Syrian opposition members who were due to meet the Arab League secretary-general have been escorted away from the League's offices in Cairo after being set upon by protesters.
The four-man delegation of the Syrian National Co-ordination Committee (SNCC), which was made up of members of the Syrian opposition from within Syria, had arrived at the offices earlier on Wednesday, but were greeted by demonstrators who threw eggs at them.
Some minor scuffles broke out but no injuries have been reported.
Hassan Abdel Azim, the opposition member heading the SNCC, managed to get inside the Arab League headquarters, and was able to meet with Nabil al-Araby, the Arab League secretary-general.
The SNCC is a rival to the broad-based Syrian National Council group.
Al Jazeera's correspondent, Jane Arraf, said Wednesday's incident was an indication of how divided the Syrian opposition is.
She said: "The protesters, many of which are Syrian exiles, are saying that these people meeting at the Arab League are agents of the Syrian government, calling them traitors."
Arraf added that the protesters were "the ones who want action, military action, targeted sanctions, a no-fly zone, the removal of Bashar al-Assad [the Syrian president], and this is not what these opposition members are asking for."
Earlier in the day, Thabet Salem, a Syrian journalist and author spoke to Al Jazeera about the divisions plaguing the Syrian opposition.
"First of all the opposition themselves are divided," Salem said, between those who wanted foreign intervention to stop the bloodshed, and those who were against foreign intervention.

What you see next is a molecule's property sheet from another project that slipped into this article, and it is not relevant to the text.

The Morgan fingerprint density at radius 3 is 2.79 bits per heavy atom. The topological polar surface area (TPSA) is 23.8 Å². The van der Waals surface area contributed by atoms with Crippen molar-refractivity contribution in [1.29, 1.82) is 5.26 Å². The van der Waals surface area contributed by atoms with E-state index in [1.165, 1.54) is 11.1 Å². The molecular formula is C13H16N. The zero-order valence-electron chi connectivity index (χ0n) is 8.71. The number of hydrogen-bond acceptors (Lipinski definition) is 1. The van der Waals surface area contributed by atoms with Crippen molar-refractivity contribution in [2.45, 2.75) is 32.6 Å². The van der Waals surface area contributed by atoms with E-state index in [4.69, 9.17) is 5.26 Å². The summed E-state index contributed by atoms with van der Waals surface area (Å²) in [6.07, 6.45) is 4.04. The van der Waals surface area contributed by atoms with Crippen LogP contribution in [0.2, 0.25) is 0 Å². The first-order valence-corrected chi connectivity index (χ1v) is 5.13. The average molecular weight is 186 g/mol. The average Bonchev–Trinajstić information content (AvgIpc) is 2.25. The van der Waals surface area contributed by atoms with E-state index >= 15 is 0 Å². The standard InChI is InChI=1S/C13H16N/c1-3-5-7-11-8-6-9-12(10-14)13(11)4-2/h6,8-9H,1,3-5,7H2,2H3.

"The Syrian case is not similar to that of Libya," Salem said, explaining that the Arab League had not been seen as exerting the same amount of pressure as it did on Libya.
He said "the impression [in Syria] is that the Arab League is incapable and not serious enough to force the regime to stop what's going on."
Similar protests were held outside the Arab League's offices last week when they met to draw up a proposal dealing with Syria.
The league's plan, which was signed by the Syrian government on November 2, called for an end to violence, the release of those detained, the withdrawal of the army from urban areas and free movement for observers and the media, as well as talks between the regime and the opposition.
Syria has been widely criticised for continuing its crackdown on protesters in the week since the plan was signed.